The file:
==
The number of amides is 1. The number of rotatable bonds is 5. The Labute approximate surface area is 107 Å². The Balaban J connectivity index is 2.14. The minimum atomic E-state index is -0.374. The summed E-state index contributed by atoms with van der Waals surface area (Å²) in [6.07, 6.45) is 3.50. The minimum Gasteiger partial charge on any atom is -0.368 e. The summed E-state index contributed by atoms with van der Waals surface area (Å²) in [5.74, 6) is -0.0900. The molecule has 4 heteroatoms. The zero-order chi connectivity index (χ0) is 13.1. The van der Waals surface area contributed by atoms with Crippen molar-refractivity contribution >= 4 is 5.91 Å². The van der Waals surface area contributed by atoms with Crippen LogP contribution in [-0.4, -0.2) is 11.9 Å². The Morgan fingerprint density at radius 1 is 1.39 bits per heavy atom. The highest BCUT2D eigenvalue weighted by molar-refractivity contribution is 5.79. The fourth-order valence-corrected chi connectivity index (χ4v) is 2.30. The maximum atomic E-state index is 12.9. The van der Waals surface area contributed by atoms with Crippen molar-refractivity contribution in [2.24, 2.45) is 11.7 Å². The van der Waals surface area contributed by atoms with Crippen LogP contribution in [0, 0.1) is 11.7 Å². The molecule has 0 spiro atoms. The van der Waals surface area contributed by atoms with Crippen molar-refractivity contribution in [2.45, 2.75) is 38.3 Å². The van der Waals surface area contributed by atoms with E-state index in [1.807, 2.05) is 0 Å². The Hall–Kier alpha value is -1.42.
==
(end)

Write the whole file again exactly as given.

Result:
The number of amides is 1. The number of rotatable bonds is 5. The Labute approximate surface area is 107 Å². The Balaban J connectivity index is 2.14. The minimum atomic E-state index is -0.374. The summed E-state index contributed by atoms with van der Waals surface area (Å²) in [6.07, 6.45) is 3.50. The minimum Gasteiger partial charge on any atom is -0.368 e. The summed E-state index contributed by atoms with van der Waals surface area (Å²) in [5.74, 6) is -0.0900. The molecule has 4 heteroatoms. The zero-order chi connectivity index (χ0) is 13.1. The van der Waals surface area contributed by atoms with Crippen molar-refractivity contribution >= 4 is 5.91 Å². The van der Waals surface area contributed by atoms with Crippen LogP contribution in [-0.4, -0.2) is 11.9 Å². The Morgan fingerprint density at radius 1 is 1.39 bits per heavy atom. The highest BCUT2D eigenvalue weighted by molar-refractivity contribution is 5.79. The fourth-order valence-corrected chi connectivity index (χ4v) is 2.30. The maximum atomic E-state index is 12.9. The van der Waals surface area contributed by atoms with Crippen molar-refractivity contribution in [2.24, 2.45) is 11.7 Å². The van der Waals surface area contributed by atoms with Crippen LogP contribution in [0, 0.1) is 11.7 Å². The molecule has 0 spiro atoms. The van der Waals surface area contributed by atoms with Crippen molar-refractivity contribution in [2.45, 2.75) is 38.3 Å². The van der Waals surface area contributed by atoms with E-state index in [1.807, 2.05) is 0 Å². The Hall–Kier alpha value is -1.42.